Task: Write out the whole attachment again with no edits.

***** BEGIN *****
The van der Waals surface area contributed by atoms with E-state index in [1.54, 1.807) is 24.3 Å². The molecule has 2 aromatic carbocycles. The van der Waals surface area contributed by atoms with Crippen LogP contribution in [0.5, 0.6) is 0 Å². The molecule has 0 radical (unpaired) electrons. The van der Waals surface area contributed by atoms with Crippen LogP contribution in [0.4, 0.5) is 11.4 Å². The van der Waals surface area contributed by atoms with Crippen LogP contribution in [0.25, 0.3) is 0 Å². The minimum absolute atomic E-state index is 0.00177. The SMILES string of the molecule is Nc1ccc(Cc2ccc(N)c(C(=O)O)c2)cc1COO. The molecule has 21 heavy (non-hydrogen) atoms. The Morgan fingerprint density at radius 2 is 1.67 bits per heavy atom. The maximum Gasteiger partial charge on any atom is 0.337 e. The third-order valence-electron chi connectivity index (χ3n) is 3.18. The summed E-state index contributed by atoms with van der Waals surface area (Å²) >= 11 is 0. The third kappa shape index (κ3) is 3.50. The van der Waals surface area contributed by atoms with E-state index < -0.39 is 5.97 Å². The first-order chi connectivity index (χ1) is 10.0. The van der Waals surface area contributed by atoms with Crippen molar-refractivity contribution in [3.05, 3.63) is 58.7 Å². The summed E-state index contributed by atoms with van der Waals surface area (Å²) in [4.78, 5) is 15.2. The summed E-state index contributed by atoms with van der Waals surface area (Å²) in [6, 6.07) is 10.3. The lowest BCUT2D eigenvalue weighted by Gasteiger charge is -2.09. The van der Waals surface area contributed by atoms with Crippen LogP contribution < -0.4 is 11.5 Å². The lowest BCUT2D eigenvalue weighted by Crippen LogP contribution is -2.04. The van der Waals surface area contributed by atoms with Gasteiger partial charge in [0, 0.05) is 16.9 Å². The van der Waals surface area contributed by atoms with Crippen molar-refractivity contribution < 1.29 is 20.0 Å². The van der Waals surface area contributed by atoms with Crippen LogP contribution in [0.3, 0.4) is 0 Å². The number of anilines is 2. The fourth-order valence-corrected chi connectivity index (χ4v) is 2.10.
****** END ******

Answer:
The van der Waals surface area contributed by atoms with E-state index in [1.54, 1.807) is 24.3 Å². The molecule has 2 aromatic carbocycles. The van der Waals surface area contributed by atoms with Crippen LogP contribution in [0.5, 0.6) is 0 Å². The molecule has 0 radical (unpaired) electrons. The van der Waals surface area contributed by atoms with Crippen LogP contribution in [0.4, 0.5) is 11.4 Å². The van der Waals surface area contributed by atoms with Crippen LogP contribution in [0.25, 0.3) is 0 Å². The minimum absolute atomic E-state index is 0.00177. The SMILES string of the molecule is Nc1ccc(Cc2ccc(N)c(C(=O)O)c2)cc1COO. The molecule has 21 heavy (non-hydrogen) atoms. The Morgan fingerprint density at radius 2 is 1.67 bits per heavy atom. The maximum Gasteiger partial charge on any atom is 0.337 e. The third-order valence-electron chi connectivity index (χ3n) is 3.18. The summed E-state index contributed by atoms with van der Waals surface area (Å²) >= 11 is 0. The third kappa shape index (κ3) is 3.50. The van der Waals surface area contributed by atoms with E-state index < -0.39 is 5.97 Å². The first-order chi connectivity index (χ1) is 10.0. The van der Waals surface area contributed by atoms with Crippen molar-refractivity contribution in [3.05, 3.63) is 58.7 Å². The summed E-state index contributed by atoms with van der Waals surface area (Å²) in [4.78, 5) is 15.2. The summed E-state index contributed by atoms with van der Waals surface area (Å²) in [6, 6.07) is 10.3. The lowest BCUT2D eigenvalue weighted by Gasteiger charge is -2.09. The van der Waals surface area contributed by atoms with Crippen LogP contribution < -0.4 is 11.5 Å². The lowest BCUT2D eigenvalue weighted by Crippen LogP contribution is -2.04. The van der Waals surface area contributed by atoms with Gasteiger partial charge in [0, 0.05) is 16.9 Å². The van der Waals surface area contributed by atoms with Crippen molar-refractivity contribution < 1.29 is 20.0 Å². The van der Waals surface area contributed by atoms with Crippen LogP contribution in [0.3, 0.4) is 0 Å². The number of anilines is 2. The fourth-order valence-corrected chi connectivity index (χ4v) is 2.10.